Better Than Most Unstaffed Amtrak Stations

bangor-station-4

Like so many Amtrak stations in small and medium sized cities, there is no ticket agent in Bangor, Michigan.

Unlike some of those stations, the Bangor station offers a warm and dry place to wait for the train.

Shown is the waiting room of the depot used by the Chicago-Grand Rapids, Michigan, Pere Marquette. It is housed in what used to be a portico of the original brick station.

The Pere Marquette Railway built the depot in 1926 to replace a wood structure destroyed by fire.

The site was used through the end of Chesapeake & Ohio passenger service in 1971 but sat vacant before a model railroad manufacturer occupied the structure in 1981.

Amtrak’s Pere Marquette began using the building in 1984, but vacated it in 1991 when the model railroad company, known as the Kalamazoo Toy Train Factory, closed.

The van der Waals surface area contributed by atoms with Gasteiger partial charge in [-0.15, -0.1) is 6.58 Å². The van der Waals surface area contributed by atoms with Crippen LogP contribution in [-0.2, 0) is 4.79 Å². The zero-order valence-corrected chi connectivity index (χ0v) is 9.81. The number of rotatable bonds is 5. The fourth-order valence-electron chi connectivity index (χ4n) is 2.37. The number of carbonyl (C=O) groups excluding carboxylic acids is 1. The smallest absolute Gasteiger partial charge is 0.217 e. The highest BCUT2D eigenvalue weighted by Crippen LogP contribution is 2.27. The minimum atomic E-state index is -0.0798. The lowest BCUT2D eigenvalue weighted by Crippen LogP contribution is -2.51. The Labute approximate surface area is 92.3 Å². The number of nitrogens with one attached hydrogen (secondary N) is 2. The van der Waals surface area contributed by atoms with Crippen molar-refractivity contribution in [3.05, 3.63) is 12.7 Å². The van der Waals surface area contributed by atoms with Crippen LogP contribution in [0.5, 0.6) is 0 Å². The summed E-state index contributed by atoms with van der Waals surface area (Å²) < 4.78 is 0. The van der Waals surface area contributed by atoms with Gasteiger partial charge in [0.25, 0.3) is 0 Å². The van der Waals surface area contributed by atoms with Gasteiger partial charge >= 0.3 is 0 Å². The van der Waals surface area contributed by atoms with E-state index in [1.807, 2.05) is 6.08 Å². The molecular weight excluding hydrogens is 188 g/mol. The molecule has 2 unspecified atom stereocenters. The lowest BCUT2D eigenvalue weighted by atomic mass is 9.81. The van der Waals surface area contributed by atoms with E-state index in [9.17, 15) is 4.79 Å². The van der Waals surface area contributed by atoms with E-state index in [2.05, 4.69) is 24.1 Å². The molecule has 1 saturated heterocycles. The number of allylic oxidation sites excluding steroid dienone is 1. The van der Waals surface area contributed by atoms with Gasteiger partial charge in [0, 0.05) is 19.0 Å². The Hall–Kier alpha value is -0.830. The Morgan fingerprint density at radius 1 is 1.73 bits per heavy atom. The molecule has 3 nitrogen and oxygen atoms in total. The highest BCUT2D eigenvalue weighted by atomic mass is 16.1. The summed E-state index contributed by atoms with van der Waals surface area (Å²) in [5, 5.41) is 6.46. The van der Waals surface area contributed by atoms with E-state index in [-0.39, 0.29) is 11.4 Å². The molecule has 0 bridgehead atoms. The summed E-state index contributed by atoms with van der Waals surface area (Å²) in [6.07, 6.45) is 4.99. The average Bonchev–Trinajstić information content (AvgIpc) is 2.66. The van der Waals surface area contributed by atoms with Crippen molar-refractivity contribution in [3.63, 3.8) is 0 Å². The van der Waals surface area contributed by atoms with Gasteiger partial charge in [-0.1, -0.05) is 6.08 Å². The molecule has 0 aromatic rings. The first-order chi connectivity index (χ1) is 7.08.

The city of Bangor purchased the station in 2001 and sold most of it in 2004 to a health care provider.  The attic was converted to a second floor and the south portico was enclosed to make a waiting room for Amtrak passengers. The city still owns this portion of the depot.

Just off the waiting room is a restaurant, The Railroad Cafe and Coffee Bar. I don’t know if it is open at train time, but if it is passengers have a place to get something to eat or drink.

The restaurant occupies the original station waiting room. The benches in the station appear to have a railroad heritage and might be original to this depot.

There are ample copies of Amtrak schedules in the racks against the wall, including a stack of the last Amtrak national timetable ever printed.

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